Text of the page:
I just replaced the igniter and it's lighting. Oven works fine.
I watched it as it went through the cycle and I noticed while the gas is on
the igniter is on. When the gas goes off the igniter goes off.
Is this correct?
That does not make sense. Why ignitor has tp be kept on once gas ignite?
No wonder it does not last. Wonder how many ignitors the oven will need
in it's life span. Furnace has a flame sensor to watch flame.
Very weird design.
A gas furnace with such an igniter has a draft inducer fan that will
blow any unburned gas out the flue. I assume since the oven in a home
kitchen has no such power vent, the designers err on the side of caution
and want no unburned gas to escape into a kitchen.
I have only replaced one of those, and I honestly don't remember if it
stayed on as described or not. A friend had a rental property that she
was finally unloading, and she thought the stove in it was better than
the one in her house, so I helped them swap stoves. (personally I would
have rather had the one originally in her house). Anyway, after getting
it installed in the house, the oven wouldn't work-- bad ignitor. I guess
in moving it, we jarred it enough to break it. I replaced it and seem to
recall the new one was about $25-30. I do know that the gas valve will
not open until the ignitor is on and glowing, and the instructions with
the new ignitor specified that amperage of the new one must match the
amps of the original for it to work. Personally, I like-- and have-- a
gas cooktop and electric ovens. Larry
I just had the ignitor on my GE gas oven replaced, and the service guy
confirmed this is how they work. My ignitor failed while the gas was
running, and in consequence the gas valve shut down.
He said they have an average lifespan of 6-7 years. Mine lasted 13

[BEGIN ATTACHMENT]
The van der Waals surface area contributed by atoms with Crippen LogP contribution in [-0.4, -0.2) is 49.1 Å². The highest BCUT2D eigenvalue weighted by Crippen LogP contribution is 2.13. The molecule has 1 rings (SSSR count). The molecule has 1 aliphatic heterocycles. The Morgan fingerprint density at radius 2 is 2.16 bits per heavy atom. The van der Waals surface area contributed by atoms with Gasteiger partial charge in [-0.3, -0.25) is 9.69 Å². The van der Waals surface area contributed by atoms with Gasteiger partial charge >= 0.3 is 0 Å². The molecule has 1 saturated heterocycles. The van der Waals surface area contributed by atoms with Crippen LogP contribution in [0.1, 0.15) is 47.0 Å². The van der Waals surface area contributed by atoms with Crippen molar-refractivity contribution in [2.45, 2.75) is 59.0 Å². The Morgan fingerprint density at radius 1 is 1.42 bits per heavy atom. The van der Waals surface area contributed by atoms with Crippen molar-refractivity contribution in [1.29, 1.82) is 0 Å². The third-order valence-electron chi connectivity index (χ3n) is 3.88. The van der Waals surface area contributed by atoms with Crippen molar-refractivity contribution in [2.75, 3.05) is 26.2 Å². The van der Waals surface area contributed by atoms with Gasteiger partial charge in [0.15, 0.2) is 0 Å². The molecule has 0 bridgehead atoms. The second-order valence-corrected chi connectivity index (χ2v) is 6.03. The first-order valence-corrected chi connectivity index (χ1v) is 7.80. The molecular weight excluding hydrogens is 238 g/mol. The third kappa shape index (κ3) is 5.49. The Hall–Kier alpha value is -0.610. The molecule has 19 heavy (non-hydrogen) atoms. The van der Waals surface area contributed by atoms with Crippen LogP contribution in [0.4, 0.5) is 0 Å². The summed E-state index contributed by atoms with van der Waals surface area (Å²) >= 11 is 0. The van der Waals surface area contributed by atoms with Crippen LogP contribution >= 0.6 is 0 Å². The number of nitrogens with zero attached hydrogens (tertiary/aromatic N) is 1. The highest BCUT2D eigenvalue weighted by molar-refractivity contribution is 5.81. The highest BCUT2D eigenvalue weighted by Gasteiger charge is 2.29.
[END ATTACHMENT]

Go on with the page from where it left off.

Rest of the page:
years, so I ain't complaining.
Thanks. I never really checked to see if that was how they worked. Seemed
strange to me too, but TDD's explanation seems to make sense.
I bought 2 igniters in case the 1st one was a dud.
I got them on eBay for a 4th of what the local supplier wanted. :-)
$19.95 + $5.00 Shipping. He got it to me in 3 days. I'm impressed.
An appliance repair guy quoted me $160.00 (parts and labor) over the phone
This is the guy that I got it from if anyone is interested:
I worked for Sears, in 1996. I had thier price book for a
while, wish I'd taken it out and copied it. The cheapest
no-heat call was $130 in 1996 dollars. "Educate customer".
I'm sure that 13 years later, I could charge 1996 Sears
prices, and make a handsome living.
Thanks for the field report. I'd sure like it, if people
would post prices, here.
The license fee went up by about 50% or so. I don't remember
the numbers, but in NYS the fee is perhaps one and a half or
maybe more. That's hardly "no inflation". Referring to a
person you've not met (nor I, actually) as snivelling and
boasting. That's totally absurd to try to be such a mind
reader. Your credibility went way down.
I'll note in passing that while the government inflation numbers say
inflation is low or zilch, their numbers are based on a rather archaic
'market basket' of goods, that has little to do with what a lot of us
actually buy. Yes, my energy costs are a lot lower than they were a year
ago, but (for me at least), almost all the other things I buy are up
anywhere from a little to a lot. My health insurance increase for
calendar year 2010 will likely more than wipe out the cost of living
increase I am getting. I am fortunate that I have a decent cashflow, and
won't be against the wall like a lot of people are, but it will affect
how likely I am to buy toys, and (to bring it on topic for this group),
it reduces the odds I will do anything other than necessary PM and
repairs to this house. The new deck, redone bathroom, new countertops
and kitchen floor, etc, may end up waiting for the next owner, because
in the current market I would get little or no return at resale from
spending the money. (I'm a guy, and live alone, so my standards are low.
If there was a SWMBO in the house, the criteria would obviously be
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